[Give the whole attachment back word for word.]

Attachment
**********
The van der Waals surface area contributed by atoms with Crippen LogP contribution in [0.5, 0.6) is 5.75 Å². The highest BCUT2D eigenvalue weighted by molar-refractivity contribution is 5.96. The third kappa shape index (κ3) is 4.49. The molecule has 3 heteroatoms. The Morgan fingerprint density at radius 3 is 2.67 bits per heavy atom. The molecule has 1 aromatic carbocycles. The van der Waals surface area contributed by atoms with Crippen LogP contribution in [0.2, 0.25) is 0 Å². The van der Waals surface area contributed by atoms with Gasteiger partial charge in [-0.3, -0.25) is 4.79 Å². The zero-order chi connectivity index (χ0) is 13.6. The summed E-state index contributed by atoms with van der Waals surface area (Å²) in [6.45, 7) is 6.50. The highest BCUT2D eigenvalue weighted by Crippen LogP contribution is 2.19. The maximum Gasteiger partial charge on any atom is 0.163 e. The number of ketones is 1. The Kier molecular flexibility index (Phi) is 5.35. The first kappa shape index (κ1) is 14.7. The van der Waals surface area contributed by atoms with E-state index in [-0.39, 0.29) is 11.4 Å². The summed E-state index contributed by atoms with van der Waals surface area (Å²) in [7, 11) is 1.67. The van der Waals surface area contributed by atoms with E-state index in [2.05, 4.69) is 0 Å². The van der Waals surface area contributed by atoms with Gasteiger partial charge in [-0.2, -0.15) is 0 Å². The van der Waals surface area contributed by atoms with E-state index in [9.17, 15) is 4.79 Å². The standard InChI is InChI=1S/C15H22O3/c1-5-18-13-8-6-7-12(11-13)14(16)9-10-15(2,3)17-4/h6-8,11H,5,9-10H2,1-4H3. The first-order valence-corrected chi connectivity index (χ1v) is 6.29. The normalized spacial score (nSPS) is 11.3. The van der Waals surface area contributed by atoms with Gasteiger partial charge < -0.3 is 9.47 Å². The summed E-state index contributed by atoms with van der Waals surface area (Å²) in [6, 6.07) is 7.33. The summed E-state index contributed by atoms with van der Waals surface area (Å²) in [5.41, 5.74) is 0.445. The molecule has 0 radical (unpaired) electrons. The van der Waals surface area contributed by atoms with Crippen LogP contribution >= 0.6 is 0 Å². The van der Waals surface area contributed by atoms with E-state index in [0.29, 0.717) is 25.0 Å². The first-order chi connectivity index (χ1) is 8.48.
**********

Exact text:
The van der Waals surface area contributed by atoms with Crippen LogP contribution in [0.5, 0.6) is 5.75 Å². The highest BCUT2D eigenvalue weighted by molar-refractivity contribution is 5.96. The third kappa shape index (κ3) is 4.49. The molecule has 3 heteroatoms. The Morgan fingerprint density at radius 3 is 2.67 bits per heavy atom. The molecule has 1 aromatic carbocycles. The van der Waals surface area contributed by atoms with Crippen LogP contribution in [0.2, 0.25) is 0 Å². The van der Waals surface area contributed by atoms with Gasteiger partial charge in [-0.3, -0.25) is 4.79 Å². The zero-order chi connectivity index (χ0) is 13.6. The summed E-state index contributed by atoms with van der Waals surface area (Å²) in [6.45, 7) is 6.50. The highest BCUT2D eigenvalue weighted by Crippen LogP contribution is 2.19. The maximum Gasteiger partial charge on any atom is 0.163 e. The number of ketones is 1. The Kier molecular flexibility index (Phi) is 5.35. The first kappa shape index (κ1) is 14.7. The van der Waals surface area contributed by atoms with E-state index in [-0.39, 0.29) is 11.4 Å². The summed E-state index contributed by atoms with van der Waals surface area (Å²) in [7, 11) is 1.67. The van der Waals surface area contributed by atoms with E-state index in [2.05, 4.69) is 0 Å². The van der Waals surface area contributed by atoms with Gasteiger partial charge in [-0.2, -0.15) is 0 Å². The van der Waals surface area contributed by atoms with E-state index in [9.17, 15) is 4.79 Å². The standard InChI is InChI=1S/C15H22O3/c1-5-18-13-8-6-7-12(11-13)14(16)9-10-15(2,3)17-4/h6-8,11H,5,9-10H2,1-4H3. The first-order valence-corrected chi connectivity index (χ1v) is 6.29. The normalized spacial score (nSPS) is 11.3. The van der Waals surface area contributed by atoms with Gasteiger partial charge < -0.3 is 9.47 Å². The summed E-state index contributed by atoms with van der Waals surface area (Å²) in [6, 6.07) is 7.33. The summed E-state index contributed by atoms with van der Waals surface area (Å²) in [5.41, 5.74) is 0.445. The molecule has 0 radical (unpaired) electrons. The van der Waals surface area contributed by atoms with Crippen LogP contribution >= 0.6 is 0 Å². The van der Waals surface area contributed by atoms with E-state index in [0.29, 0.717) is 25.0 Å². The first-order chi connectivity index (χ1) is 8.48.